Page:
Lord, how good it is for us to be here -- Matthew 17

Browsing The Corner Office

Sunday, December 27, 2020

Dear Friends,

I am writing this article almost two weeks before you will be reading it, so I pray that you are having a Merry and Blessed Christmas Season!

I would like to address a question many of you have been asking relative to the COVID 19 vaccines. I realize some of you question if you should receive any vaccine and some of you raised the concerns relative to morality of the COVID vaccines. Here is a portion of what the United States Catholic Conference of Bishops (USCCB) stated on December 14. The USSCB’s new release is entitled: Bishops: Getting COVID-19 vaccine is 'act of charity,' supports the common good!'

“The "gravity" of the ongoing COVID-19 pandemic and "the lack of availability of alternative vaccines," are "sufficiently serious" reasons to accept the Pfizer/BioNTech and Moderna vaccines, the chairmen of the U.S. bishops' doctrine and pro-life committees said December 14.

"Receiving the COVID-19 vaccine ought to be understood as an act of charity toward the other members of our community," they said. "In this way, being vaccinated safely against COVID-19 should be considered an act of love of our neighbor and part of our moral responsibility for the common good."

‘The bishops addressed the moral concerns raised by the fact the Pfizer and Moderna vaccines have some connection to cell lines that originated with tissue taken from abortions.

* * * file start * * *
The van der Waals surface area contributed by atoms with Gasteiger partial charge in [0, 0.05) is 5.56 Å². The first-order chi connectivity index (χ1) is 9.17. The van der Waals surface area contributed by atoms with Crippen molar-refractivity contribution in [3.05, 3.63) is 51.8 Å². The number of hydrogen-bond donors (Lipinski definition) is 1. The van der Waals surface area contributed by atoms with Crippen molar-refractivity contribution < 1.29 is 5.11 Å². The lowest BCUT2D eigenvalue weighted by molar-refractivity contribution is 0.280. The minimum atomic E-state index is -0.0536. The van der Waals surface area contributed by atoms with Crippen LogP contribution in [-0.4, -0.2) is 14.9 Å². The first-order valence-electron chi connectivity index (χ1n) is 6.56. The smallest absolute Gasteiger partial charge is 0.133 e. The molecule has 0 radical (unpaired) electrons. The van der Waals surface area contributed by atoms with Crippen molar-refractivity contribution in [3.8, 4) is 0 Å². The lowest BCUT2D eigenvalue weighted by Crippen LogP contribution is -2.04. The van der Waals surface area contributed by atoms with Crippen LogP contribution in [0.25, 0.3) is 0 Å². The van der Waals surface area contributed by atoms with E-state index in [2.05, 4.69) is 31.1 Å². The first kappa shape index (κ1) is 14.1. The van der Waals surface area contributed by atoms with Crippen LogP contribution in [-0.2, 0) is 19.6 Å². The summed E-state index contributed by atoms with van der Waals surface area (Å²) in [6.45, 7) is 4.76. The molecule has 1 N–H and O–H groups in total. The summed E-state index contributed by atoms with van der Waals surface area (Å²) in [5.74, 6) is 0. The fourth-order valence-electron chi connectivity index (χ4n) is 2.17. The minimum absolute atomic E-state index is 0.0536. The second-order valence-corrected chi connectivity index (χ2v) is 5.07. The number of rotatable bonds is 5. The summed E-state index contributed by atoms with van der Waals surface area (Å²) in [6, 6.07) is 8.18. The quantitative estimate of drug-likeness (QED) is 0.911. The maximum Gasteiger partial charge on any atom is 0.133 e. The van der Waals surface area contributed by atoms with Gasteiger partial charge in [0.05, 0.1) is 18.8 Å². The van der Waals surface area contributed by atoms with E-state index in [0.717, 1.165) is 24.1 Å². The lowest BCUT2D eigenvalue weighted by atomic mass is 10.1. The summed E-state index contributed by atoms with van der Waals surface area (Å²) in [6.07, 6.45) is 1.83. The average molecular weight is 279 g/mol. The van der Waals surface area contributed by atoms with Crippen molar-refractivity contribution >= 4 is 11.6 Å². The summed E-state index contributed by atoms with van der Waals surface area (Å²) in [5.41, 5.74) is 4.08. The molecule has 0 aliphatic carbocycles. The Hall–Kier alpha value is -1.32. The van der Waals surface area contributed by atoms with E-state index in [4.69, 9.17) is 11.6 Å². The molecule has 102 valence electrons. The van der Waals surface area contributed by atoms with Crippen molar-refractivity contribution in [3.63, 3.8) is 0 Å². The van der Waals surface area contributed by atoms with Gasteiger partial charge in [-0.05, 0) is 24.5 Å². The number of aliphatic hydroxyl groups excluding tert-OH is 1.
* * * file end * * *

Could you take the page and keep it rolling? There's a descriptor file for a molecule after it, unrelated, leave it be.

‘However, this connection to morally compromised cell lines is so remote and the public health situation is too grave to reject the vaccines,” representatives from the Committee on Doctrine Committee on Pro-Life Activities.

The statement continued: “On Dec. 8, The Lancet medical journal reported that four clinical trials of a third vaccine, being developed by the University of Oxford and AstraZeneca "appears to have moderate efficacy in preventing symptomatic illness, and may significantly reduce hospitalization from the disease." Astra Zeneca is expected to apply to the FDA for emergency use of its vaccine in the coming weeks. USCCB said they found the AstraZeneca vaccine it to be "more morally compromised" and concluded this vaccine "should be avoided" if there are alternatives available.

"It may turn out, however, that one does not really have a choice of vaccine, at least, not without a lengthy delay in immunization that may have serious consequences for one's health and the health of others," the two prelates stated. "In such a case ... it would be permissible to accept the AstraZeneca vaccine."

The bishops went on to say: “Memos had been circulated asserting that if a vaccine is connected in any way with tainted cell lines, then it is immoral to be vaccinated with them. This is an inaccurate portrayal of Catholic moral teaching."

The statement in very lengthy and can be found at the USCCB website, but it does conclude with these words. "We should be on guard so that the new COVID-19 vaccines do not desensitize us or weaken our determination to oppose the evil of abortion itself and the subsequent use of fetal cells in research."

Obviously, like any decision, the final decision is yours, after appropriate study and prayer. Be assured I will be getting the vaccine as soon as it becomes available.

Please do have a Merry and Blessed Christmas Season!

Let us continue to pray for peace in our world!
In peace and courage,


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